Re: Scheduler fails to allow for "niceness" with new/fast processes

From: Mike Galbraith
Date: Wed Jun 17 2009 - 04:02:59 EST


On Tue, 2009-06-16 at 10:23 -0400, Robert Bradbury wrote:
> I primarily use my system (Gentoo) for 3 tasks: (a) Browsing the web
> related to biomedical research (I may often have dozens of windows and
> hundreds of tabs open in several browsers); (b) Running fairly CPU &
> Disk I/O intensive genetics programs; (c) Performing low priority
> rebuilds of various packages (Gentoo packages, firefox/chrome
> releases, etc.
> Now (a) is my top priority -- I want my active browser to get all of
> the CPU if it requires it (fast window/tab opens, quick page reloads &
> redraws, etc.); (b) is of lesser priority and (c) is lowest priority.
> This is on a 2.8 GHz Pentium IV (Prescott) with 3GB of RAM and 12GB
> of swap on two drives.
> Now I normally run (c) processes at nice -n 19 to (in theory) get the
> least CPU allocation. But it would appear that this does not work.

Can you some supporting data? I don't think anyone is aware of such a
CPU distribution problem.

BTW, which kernel are you running, and which filesystem?

> I
> often experience extremely poor user (esp. browser) performance when
> running package builds. In monitoring the package builds I find that
> they seem to be stopping at nothing, presumably because the build
> tools, directories, etc. are all cached in memory as are most of the
> header files (Gentoo ebuilds have a cache for this). If the package
> source files are small or disk read-ahead is working or the source
> files are entirely cached (many packages which have just been unpacked
> during the build preparation process are presumably still in the
> system buffer cache) -- there is no I/O required for them to build.

You still have to get the output to disk, so there is IO. VM limits and
IO schedulers come into play, which affect your browsers and whatnot.

> I believe I glanced at an IBM technical report a number of months ago
> that suggested something to the effect that ongoing "handoffs" to
> newly started processes could be a way to bypass the regulation of
> process priorities by the kernel. This being due to some bias in how
> the scheduler works in that one has to accumulate some minimum amount
> of CPU time in order for process "niceness" to have any effect. (One
> could imagine setting up a shared memory region to retain any data in
> memory and continually execing new processes which attach to the
> memory and avoid any sysadmin imposed CPU use restrictions).


> So my questions are:
> 1) Are people aware of this problem (CPU intensive cached programs
> severely impact User Interface program performance and nicing the CPU
> intensive programs (if they execute quickly) fails to correct the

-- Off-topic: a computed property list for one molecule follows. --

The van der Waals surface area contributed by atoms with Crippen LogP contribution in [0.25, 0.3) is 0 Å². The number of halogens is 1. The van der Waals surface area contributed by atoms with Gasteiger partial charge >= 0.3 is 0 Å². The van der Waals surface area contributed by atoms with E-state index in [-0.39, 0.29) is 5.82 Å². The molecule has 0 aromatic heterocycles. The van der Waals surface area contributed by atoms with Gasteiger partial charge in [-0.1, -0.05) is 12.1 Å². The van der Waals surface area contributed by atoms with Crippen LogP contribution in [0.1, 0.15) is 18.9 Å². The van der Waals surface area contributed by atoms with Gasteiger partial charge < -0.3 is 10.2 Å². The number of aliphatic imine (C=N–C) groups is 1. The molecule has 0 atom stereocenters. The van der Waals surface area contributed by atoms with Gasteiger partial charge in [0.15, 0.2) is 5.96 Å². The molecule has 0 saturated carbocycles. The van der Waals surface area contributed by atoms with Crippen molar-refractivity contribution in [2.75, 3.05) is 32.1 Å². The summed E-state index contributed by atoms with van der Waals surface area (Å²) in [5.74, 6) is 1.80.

> problem)?

I'm aware of _IO_ negatively affecting interactivity, but I'm not aware
of any CPU distribution problem.

WRT IO, if you're using the CFQ elevator you can try ionice -c3 -p $$
for your package build shell.

>From the scheduler side, nice 19 tasks will still wakeup preempt higher
priority tasks if they haven't had their fair share of CPU already. You
can run your package builds as SCHED_BATCH to avoid that. There is also
a SCHED_IDLE scheduling policy which only gives tasks CPU if there is
nothing else runnable on their current CPU. This class of task will
never preempt, and will always be preempted by SCHED_NORMAL tasks.

I don't know what tool distributions provide for juggling scheduling
policies, but I have a tool (schedctl - posted to LKML some years ago)
that I hack up regularly. If you don't have such a tool, and want to
try these policies, I can send you a copy offline.

> 2) Can this be resolved in any way by altering the scheduler or its
> parameters in Linux configuration?

We don't yet know that the problems you're experiencing are process
scheduler related. As Arjan mentioned, running latencytop may shed some
light. Any data or method of reproduction wrt bad behaviors much

>From my own experiences, I strongly suspect IO, but certainly don't want
to exclude the possibility of a scheduler bug.

> 3) Is there any quick "hack" to the kernel (sched.c?) which forces it
> to more strongly favor UI programs over niced background tasks (to the
> extent that if the UI programs, e.g. firefox-bin, X, bash, etc. *want*
> the CPU or disk (or network even) then they immediately get it by
> preempting niced processes. I.e. UI programs always preferentially go
> to the head of various queues?

Aside from the normal nice levels (which absolutely must work as
advertised), recent kernels support group scheduling, ie CPU bandwidth
allocation for groups of tasks.

> The trend seems to be to migrate towards multi-core CPU's rather than
> fix the scheduler so that "nice" *really* means "only run this if you
> have nothing else to do".

It may appear that way from your perspective, but I assure you that this
is not the case. Nice levels are critical core scheduler functionality.


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